Unlike stem cell transplant, which has strict eligibility criteria, the majority of patients with blood cancer may be able to receive CAR-T cell therapy, regardless of other comorbidities, explained an expert.
When the first CAR-T cell therapy was approved for diffuse large B-cell lymphoma, clinicians thought that the eligibility criteria would be similar to stem cell transplantation. There was an assumption that the treatment might be best for younger, more healthy patients, according to Dr. Lori A. Leslie, director of the Indolent Lymphoma and CLL Research Program at John Theurer Cancer Center in Hackensack, New Jersey.
However, that turned out not to be the case, with no upper age limits on many clinical studies for CAR-T cell therapy.
“You can have all types of comorbidities, (and) as long as they’re controlled, we’re able to take patients through CAR-T safety now,” Leslie said in an interview with CURE®. “So I think that it really is an opportunity for the majority of patients, and is worth an evaluation at a CAR-T center. … Because I find a lot of times, patients and providers are pleasantly surprised at the type of patient (who) may benefit and be a candidate for CAR-T.”
So CAR-T cell therapy was first approved in diffuse large B cell lymphoma in (2018). And when it was first approved, we thought of this cell therapy similarly, as we thought of a stem cell transplant, either from someone's own body (autologous) or someone else's (allogeneic), in which patients had to be relatively young, you know, under 65, typically had good organ function: heart works, well, kidneys work well (the patient) has to be in good shape.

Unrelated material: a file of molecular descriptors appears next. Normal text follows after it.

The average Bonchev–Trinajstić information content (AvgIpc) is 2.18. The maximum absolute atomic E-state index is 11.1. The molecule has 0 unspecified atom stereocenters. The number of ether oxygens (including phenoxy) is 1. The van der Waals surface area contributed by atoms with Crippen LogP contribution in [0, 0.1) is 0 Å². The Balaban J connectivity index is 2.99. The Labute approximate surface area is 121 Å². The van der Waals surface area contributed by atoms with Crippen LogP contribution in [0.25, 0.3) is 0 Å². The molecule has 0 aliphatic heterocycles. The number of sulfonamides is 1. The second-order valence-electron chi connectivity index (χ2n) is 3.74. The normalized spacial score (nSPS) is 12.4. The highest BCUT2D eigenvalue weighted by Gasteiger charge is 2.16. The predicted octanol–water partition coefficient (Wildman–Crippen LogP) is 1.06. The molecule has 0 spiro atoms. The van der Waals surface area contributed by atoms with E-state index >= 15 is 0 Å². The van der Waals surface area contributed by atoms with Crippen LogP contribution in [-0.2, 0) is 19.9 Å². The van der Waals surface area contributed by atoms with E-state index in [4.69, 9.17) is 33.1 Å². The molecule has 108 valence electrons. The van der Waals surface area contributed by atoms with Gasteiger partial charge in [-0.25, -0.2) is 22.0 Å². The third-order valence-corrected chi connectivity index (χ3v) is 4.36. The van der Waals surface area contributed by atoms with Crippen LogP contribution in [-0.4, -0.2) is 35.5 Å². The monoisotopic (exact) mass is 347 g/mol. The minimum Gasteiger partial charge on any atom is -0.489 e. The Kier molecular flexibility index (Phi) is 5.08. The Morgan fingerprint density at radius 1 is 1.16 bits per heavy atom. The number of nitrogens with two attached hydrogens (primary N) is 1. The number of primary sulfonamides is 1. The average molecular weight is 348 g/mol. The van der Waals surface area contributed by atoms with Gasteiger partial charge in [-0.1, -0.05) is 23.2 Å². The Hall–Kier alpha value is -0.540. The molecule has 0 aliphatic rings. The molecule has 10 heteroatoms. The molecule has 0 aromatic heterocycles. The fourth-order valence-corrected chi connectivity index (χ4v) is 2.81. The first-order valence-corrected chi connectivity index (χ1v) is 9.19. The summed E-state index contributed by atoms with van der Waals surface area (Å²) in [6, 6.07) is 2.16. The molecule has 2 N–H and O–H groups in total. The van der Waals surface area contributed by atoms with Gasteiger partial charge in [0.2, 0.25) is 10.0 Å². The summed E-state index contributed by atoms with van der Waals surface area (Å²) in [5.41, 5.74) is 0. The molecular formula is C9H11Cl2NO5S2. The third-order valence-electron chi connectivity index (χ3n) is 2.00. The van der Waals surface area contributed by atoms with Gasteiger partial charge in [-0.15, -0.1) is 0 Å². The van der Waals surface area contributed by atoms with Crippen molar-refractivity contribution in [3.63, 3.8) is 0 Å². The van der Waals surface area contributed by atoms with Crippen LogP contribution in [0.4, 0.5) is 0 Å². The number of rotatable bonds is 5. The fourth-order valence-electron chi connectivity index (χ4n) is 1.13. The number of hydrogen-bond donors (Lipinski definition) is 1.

The more we've understood CAR-T (cell therapy) and how to treat side effects early and actually prevent some of the toxicities, the potential patients (who) are eligible have become much more broadly. So certainly, we do CAR-T in patients of any age. No, there's really no upper age limit on the clinical studies, which is quite different than how we used to think about transplant, for example.
(Regarding) organ function, patients have to be well-controlled, but you can have heart disease, you can have kidney disease (and be) on dialysis. You can have all sorts of comorbidities. As long as they're controlled, we're able to take those patients through CAR-T cell (therapy) safely now.
So I think that it really is an opportunity for the majority of patients, and is worth an evaluation at a CAR-T center. … Because I find a lot of times, patients and providers are pleasantly surprised at the type of patient (who) may benefit and be a candidate for CAR-T.
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